Pharmacist-led intervention reduced inappropriate medication prescriptions
An outpatient pharmacy-led intervention of notifying prescribing physicians to discontinue inappropriate Beers Criteria medications resulted in a greater discontinuation of inappropriate medications for older adults at 6 months, compared with the control group (43% vs. 12% discontinuation).
Citation: Martin P et al. Effect of a pharmacist-led educational intervention on inappropriate medication prescriptions in older adults: The D-PRESCRIBE randomized clinical trial. JAMA. 2018;320(18):1889-98.
Omadacycline noninferior for community-acquired pneumonia and acute bacterial soft tissue skin infections
Randomized, double-blind, double-dummy trials showed omadacycline is a noninferior alternative to moxifloxacin for the treatment of community-acquired pneumonia and to linezolid for acute bacterial soft-tissue skin infections.
Citation: Nuzyra (omadacycline) [package insert]. Boston, MA: Paratek Pharmaceuticals. 2018.
Lack of evidence to support low-salt diet in adult heart failure patients
Systematic review of multiple databases demonstrated there is limited high-quality evidence to support current guidelines that recommend a low-salt diet to heart failure patients.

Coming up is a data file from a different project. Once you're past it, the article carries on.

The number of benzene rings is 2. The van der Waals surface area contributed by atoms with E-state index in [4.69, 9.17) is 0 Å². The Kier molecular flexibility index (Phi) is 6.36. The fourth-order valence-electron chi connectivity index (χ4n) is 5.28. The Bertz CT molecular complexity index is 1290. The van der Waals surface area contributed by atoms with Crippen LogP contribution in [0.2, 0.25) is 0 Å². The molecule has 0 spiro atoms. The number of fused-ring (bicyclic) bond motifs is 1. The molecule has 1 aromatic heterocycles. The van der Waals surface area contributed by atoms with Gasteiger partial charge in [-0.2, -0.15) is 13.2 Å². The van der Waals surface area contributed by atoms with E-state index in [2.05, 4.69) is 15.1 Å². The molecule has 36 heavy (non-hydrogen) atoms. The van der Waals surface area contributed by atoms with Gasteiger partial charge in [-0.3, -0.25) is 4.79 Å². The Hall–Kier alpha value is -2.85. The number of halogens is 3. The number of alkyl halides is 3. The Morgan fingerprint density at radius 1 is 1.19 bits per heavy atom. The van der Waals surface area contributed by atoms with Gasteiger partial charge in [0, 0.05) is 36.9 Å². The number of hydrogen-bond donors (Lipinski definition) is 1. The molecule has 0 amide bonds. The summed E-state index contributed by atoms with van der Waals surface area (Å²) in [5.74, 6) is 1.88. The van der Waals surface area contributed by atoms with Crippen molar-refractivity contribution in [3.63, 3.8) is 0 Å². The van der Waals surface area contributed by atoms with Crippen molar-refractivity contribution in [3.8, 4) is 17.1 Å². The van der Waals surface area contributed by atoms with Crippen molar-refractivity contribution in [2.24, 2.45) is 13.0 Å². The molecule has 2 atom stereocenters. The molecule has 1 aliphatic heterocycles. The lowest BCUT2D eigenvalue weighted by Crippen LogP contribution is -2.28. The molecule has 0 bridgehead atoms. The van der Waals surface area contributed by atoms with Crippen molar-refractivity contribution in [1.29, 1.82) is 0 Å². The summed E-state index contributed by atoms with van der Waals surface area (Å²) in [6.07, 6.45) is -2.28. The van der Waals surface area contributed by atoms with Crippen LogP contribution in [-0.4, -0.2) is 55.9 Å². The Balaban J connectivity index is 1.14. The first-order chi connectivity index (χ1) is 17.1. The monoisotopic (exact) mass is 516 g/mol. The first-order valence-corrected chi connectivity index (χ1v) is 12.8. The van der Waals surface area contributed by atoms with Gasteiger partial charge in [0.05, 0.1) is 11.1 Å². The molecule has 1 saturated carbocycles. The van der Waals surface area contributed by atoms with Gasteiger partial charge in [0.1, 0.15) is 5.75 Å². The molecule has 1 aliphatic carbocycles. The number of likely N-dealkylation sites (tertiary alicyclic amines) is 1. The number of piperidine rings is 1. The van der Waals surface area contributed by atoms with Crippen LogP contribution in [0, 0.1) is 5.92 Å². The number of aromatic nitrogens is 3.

Citation: Mahtani KR et al. Reduced salt intake for heart failure: A systematic review. JAMA Int Med. 2018;178(12):1693-700.
Magnesium for rate control in rapid atrial fibrillation
Randomized, controlled trial demonstrated that intravenous magnesium sulfate in combination with atrioventricular (AV) nodal blocking agents resulted in better rate control for atrial fibrillation with rapid ventricular response than did placebo given in combination with AV nodal blocking agents.
Citation: Bouida W et al. Low-dose magnesium sulfate versus high-dose in the early management of rapid atrial fibrillation: Randomized controlled double-blind study (LOMAGHI Study). Acad Emerg Med. 2019 Feb;26(2):183-91.
Low versus intermediate tidal volume strategy on ventilator-free days in ICU patients without ARDS
Randomized, clinical trial of low tidal volume versus intermediate tidal volume strategies in invasively ventilated patients without accute respiratory distress syndrome (ARDS) demonstrated no difference in number of ventilator-free days, ICU length of stay, hospital length of stay, incidence of ventilator-associated adverse events (ARDS, pneumonia, severe atelectasis, pneumothorax), or 28-day mortality.
Citation: Writing Group for the PReVENT Investigators, Simonis FD, Serpa Neto A. Effect of a low vs intermediate tidal volume strategy on ventilator-free days in intensive care unit patients without ARDS: A randomized clinical trial. JAMA. 2018;320(18):1872-80.